Writer's new book focuses on local artist

November 30, 2008|By Ted Shelsby | Ted Shelsby,Special to The Baltimore Sun

Jack Shagena bought his first Dave DeRan painting in 1976.

Over the years, Shagena, a resident of Bel Air, has added another 60 DeRans to his collection.

"He's very talented," Shagena said of DeRan, a 61-year-old self-taught artist who grew up in Pylesville.

DeRan has made a living selling watercolor and acrylic paintings of farm scenes, woodland vistas, American Indians, forest streams and animals, including cows, horses, sheep, birds and turtles, in a style often compared to Andrew Wyeth.

Shagena, a 71-year-old retired defense contractor, was so impressed with DeRan's work that he made the artist the subject of his 16th book, Dave DeRan, the Nature of his Art.

The artist and the writer will share their talents at a book signing and art exhibit Sunday, Dec. 7, at DeRan's home, 318 Pikes Peak Road, in Delta, Pa., just across the Pennsylvania line from Cardiff. The event starts at 1 p.m. and lasts until 5 p.m. There is no admission.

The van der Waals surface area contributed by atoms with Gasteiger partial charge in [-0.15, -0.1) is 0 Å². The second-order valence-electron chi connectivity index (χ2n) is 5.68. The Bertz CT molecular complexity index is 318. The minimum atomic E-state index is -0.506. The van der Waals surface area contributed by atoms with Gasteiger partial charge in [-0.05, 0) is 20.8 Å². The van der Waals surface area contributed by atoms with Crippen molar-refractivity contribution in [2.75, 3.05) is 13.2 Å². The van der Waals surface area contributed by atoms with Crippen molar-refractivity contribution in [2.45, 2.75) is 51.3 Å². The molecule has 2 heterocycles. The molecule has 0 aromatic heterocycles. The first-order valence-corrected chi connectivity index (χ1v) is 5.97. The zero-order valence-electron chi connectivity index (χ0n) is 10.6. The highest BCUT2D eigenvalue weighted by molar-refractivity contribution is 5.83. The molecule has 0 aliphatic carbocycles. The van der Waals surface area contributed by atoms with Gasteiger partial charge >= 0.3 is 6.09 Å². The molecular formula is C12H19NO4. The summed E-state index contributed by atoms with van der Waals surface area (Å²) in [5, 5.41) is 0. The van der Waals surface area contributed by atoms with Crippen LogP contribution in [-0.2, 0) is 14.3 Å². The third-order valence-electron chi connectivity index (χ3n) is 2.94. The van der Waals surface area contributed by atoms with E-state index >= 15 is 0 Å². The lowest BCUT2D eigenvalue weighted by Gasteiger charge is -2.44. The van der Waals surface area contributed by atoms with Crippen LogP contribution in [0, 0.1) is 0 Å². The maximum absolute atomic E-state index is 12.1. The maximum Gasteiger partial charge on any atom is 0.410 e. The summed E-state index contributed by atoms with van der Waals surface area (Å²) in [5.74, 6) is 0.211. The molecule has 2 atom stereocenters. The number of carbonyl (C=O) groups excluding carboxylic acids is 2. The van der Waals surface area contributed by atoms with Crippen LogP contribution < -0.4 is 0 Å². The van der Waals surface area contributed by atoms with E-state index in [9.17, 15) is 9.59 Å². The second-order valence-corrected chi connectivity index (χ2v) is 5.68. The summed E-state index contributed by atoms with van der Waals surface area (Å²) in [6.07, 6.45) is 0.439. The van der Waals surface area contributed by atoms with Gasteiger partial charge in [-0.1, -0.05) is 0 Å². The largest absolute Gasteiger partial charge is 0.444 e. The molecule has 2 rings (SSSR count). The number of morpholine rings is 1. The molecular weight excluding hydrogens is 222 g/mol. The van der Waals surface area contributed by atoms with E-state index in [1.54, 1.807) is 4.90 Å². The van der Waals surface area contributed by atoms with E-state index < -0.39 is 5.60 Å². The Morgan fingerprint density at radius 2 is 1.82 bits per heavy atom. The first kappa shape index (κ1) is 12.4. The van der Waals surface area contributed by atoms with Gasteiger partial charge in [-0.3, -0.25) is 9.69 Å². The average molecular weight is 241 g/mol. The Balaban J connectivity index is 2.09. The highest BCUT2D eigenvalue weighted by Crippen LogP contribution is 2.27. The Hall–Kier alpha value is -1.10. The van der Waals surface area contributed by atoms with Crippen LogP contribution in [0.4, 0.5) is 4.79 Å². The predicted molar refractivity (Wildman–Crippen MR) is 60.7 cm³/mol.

"I've always thought that Dave was an outstanding artist," said Shagena. "I have been fortunate to know him. We have walked in the woods and gone on canoe trips where we talked about life.

"That's Dave's environment," he said. "People outside of a small geographical area of Harford and York counties don't know this guy. He's so quiet and laid back. I did this book to draw attention to his work. The world deserves to see Dave's talent."

The 121-page book features a review of DeRan's career with photographs of about 150 of his paintings. It sells for $30.

Most of Shagena's books have had a Harford County setting. He has written about barns and springhouses in the county, and about mills and the blacksmith industry.

DeRan estimates that he has done about 4,000 paintings over his career. About 80 percent, he said, are scenes in Harford and York counties.

Last month he completed two murals in the gym of North Harford High School, from which he graduated in 1964. They were paintings of hawks, the school mascot, and replaced an earlier work destroyed during the recent renovation of the school.

In 1990, DeRan teamed with his childhood friend and another North Harford graduate, Linda Lowe Morris, on the publication of a children's book about growing up on a Harford County dairy farm. The book was called Morning Milking.

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